Thibault Laconde • Consultant, Energie & Développement
At the turn of the 2000s, Germany embarked on a transformation of its electricity production that is still ongoing today. While the fight against climate change requires rapid decarbonation of the overall electricity mix, the energy transition led by the world’s fourth largest economy is one of the few large-scale experiments which can be used as a model.
1 • The evolution of the green electricity sector
A remarkable evolution of the electricity mix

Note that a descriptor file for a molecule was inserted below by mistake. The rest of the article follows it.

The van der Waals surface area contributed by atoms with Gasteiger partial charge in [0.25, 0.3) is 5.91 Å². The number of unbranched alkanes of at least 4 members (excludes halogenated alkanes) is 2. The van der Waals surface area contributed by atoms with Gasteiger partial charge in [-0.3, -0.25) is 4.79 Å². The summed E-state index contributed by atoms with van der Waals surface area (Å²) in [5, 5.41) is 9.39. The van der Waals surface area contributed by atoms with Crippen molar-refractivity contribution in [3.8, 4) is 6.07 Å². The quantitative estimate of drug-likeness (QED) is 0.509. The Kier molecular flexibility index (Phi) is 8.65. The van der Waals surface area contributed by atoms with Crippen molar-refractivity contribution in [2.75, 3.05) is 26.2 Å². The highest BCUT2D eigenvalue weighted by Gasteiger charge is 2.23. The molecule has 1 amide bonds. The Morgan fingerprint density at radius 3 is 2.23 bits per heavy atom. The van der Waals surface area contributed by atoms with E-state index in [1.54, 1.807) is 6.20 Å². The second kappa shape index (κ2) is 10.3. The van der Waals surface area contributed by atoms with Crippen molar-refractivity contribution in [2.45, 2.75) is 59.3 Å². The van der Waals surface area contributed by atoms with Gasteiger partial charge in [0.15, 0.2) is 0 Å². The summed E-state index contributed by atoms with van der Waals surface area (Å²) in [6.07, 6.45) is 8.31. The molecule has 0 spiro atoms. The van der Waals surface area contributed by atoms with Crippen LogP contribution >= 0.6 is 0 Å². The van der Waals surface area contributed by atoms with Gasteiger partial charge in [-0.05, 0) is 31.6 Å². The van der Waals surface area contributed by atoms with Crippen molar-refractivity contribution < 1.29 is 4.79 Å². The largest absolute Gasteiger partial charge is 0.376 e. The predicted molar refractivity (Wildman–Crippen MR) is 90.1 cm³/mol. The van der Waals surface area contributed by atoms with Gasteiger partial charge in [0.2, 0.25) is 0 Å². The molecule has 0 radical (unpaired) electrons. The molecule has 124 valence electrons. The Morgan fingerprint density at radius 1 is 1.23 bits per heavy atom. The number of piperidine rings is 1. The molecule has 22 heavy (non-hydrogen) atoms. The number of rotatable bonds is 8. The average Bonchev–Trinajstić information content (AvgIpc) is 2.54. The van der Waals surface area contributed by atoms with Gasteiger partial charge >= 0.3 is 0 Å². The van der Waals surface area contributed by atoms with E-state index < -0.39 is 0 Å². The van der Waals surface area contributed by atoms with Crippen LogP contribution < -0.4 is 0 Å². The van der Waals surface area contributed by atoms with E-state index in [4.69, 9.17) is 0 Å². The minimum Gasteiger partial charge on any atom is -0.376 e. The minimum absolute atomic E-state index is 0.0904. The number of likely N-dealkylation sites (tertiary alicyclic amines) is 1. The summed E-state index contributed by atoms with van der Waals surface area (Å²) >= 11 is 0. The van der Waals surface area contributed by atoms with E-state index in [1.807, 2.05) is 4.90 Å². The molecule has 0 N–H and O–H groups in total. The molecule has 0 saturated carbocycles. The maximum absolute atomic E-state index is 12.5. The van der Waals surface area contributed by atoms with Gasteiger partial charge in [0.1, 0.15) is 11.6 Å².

2 • A strong political impulse
Building an alternative and a consensus
3 • The role of civil society and sub-national actors
Citizens, communities, NGOs … The role of local initiatives
Intense academic activity
Seeking alliances with economic actors
4 • New challenges
Towards the end of coal
The problem of changing the scale of energy decentralisation
It is now very likely that Germany will complete the replacement of all its nuclear production by renewable energies in 2022, thus completing a transformation of its electricity mix that was planned at the end of the 1990s. But this success is but a first step: to honour its climate commitments, Germany must now commit to exiting from coal. If it manages to do this, it will show that its method is replicable, thus reinforcing its ambitious energy policy model based on consensus and leaving a large space for civil society.